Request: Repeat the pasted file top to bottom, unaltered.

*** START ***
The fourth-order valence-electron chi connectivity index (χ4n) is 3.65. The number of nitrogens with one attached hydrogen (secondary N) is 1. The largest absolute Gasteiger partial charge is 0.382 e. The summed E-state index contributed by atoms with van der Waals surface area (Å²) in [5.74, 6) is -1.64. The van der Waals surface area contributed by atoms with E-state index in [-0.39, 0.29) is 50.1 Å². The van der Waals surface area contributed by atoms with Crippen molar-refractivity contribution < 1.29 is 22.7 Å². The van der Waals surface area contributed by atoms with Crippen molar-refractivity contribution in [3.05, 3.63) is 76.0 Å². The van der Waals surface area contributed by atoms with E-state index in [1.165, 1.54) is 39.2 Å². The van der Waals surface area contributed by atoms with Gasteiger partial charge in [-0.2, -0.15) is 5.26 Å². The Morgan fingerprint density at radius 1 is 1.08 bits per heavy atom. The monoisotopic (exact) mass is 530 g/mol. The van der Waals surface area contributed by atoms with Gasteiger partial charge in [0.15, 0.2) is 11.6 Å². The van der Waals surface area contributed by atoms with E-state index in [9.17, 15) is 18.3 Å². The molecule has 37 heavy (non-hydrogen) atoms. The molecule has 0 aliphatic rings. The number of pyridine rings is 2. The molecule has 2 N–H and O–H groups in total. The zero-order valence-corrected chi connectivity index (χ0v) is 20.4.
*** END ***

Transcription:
The fourth-order valence-electron chi connectivity index (χ4n) is 3.65. The number of nitrogens with one attached hydrogen (secondary N) is 1. The largest absolute Gasteiger partial charge is 0.382 e. The summed E-state index contributed by atoms with van der Waals surface area (Å²) in [5.74, 6) is -1.64. The van der Waals surface area contributed by atoms with E-state index in [-0.39, 0.29) is 50.1 Å². The van der Waals surface area contributed by atoms with Crippen molar-refractivity contribution < 1.29 is 22.7 Å². The van der Waals surface area contributed by atoms with Crippen molar-refractivity contribution in [3.05, 3.63) is 76.0 Å². The van der Waals surface area contributed by atoms with E-state index in [1.165, 1.54) is 39.2 Å². The van der Waals surface area contributed by atoms with Gasteiger partial charge in [-0.2, -0.15) is 5.26 Å². The Morgan fingerprint density at radius 1 is 1.08 bits per heavy atom. The monoisotopic (exact) mass is 530 g/mol. The van der Waals surface area contributed by atoms with Gasteiger partial charge in [0.15, 0.2) is 11.6 Å². The van der Waals surface area contributed by atoms with E-state index in [9.17, 15) is 18.3 Å². The molecule has 37 heavy (non-hydrogen) atoms. The molecule has 0 aliphatic rings. The number of pyridine rings is 2. The molecule has 2 N–H and O–H groups in total. The zero-order valence-corrected chi connectivity index (χ0v) is 20.4.